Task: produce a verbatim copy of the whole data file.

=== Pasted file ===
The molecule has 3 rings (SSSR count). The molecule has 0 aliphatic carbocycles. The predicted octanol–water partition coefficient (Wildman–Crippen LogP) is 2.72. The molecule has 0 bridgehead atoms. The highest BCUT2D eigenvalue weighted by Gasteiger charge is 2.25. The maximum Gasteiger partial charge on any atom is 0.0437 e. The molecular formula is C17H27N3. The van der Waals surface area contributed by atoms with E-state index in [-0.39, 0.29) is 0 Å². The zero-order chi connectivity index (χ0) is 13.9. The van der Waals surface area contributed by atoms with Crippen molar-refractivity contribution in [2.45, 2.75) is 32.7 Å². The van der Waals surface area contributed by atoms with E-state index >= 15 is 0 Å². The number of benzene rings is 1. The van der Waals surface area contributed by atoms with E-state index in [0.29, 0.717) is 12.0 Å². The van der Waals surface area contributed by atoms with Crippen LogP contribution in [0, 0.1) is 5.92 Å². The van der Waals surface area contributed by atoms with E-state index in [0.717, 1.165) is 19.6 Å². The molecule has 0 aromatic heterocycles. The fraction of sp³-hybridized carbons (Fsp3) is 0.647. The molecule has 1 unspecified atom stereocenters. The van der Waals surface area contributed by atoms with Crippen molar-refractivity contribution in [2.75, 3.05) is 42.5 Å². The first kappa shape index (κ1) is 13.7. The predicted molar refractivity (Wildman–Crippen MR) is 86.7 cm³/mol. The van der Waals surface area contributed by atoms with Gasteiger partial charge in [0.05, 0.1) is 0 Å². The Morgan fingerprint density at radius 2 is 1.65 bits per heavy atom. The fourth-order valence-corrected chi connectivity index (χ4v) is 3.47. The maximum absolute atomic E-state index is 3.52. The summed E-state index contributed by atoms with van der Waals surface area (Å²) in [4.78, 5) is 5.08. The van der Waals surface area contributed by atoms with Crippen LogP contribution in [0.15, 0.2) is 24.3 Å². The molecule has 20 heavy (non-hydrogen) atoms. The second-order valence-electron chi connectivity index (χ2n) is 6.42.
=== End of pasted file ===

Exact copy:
The molecule has 3 rings (SSSR count). The molecule has 0 aliphatic carbocycles. The predicted octanol–water partition coefficient (Wildman–Crippen LogP) is 2.72. The molecule has 0 bridgehead atoms. The highest BCUT2D eigenvalue weighted by Gasteiger charge is 2.25. The maximum Gasteiger partial charge on any atom is 0.0437 e. The molecular formula is C17H27N3. The van der Waals surface area contributed by atoms with E-state index in [-0.39, 0.29) is 0 Å². The zero-order chi connectivity index (χ0) is 13.9. The van der Waals surface area contributed by atoms with Crippen molar-refractivity contribution in [2.45, 2.75) is 32.7 Å². The van der Waals surface area contributed by atoms with E-state index >= 15 is 0 Å². The number of benzene rings is 1. The van der Waals surface area contributed by atoms with E-state index in [0.29, 0.717) is 12.0 Å². The van der Waals surface area contributed by atoms with Crippen LogP contribution in [0, 0.1) is 5.92 Å². The van der Waals surface area contributed by atoms with E-state index in [0.717, 1.165) is 19.6 Å². The molecule has 0 aromatic heterocycles. The fraction of sp³-hybridized carbons (Fsp3) is 0.647. The molecule has 1 unspecified atom stereocenters. The van der Waals surface area contributed by atoms with Crippen molar-refractivity contribution in [2.75, 3.05) is 42.5 Å². The first kappa shape index (κ1) is 13.7. The predicted molar refractivity (Wildman–Crippen MR) is 86.7 cm³/mol. The van der Waals surface area contributed by atoms with Gasteiger partial charge in [0.05, 0.1) is 0 Å². The Morgan fingerprint density at radius 2 is 1.65 bits per heavy atom. The fourth-order valence-corrected chi connectivity index (χ4v) is 3.47. The maximum absolute atomic E-state index is 3.52. The summed E-state index contributed by atoms with van der Waals surface area (Å²) in [4.78, 5) is 5.08. The van der Waals surface area contributed by atoms with Crippen LogP contribution in [0.15, 0.2) is 24.3 Å². The molecule has 20 heavy (non-hydrogen) atoms. The second-order valence-electron chi connectivity index (χ2n) is 6.42.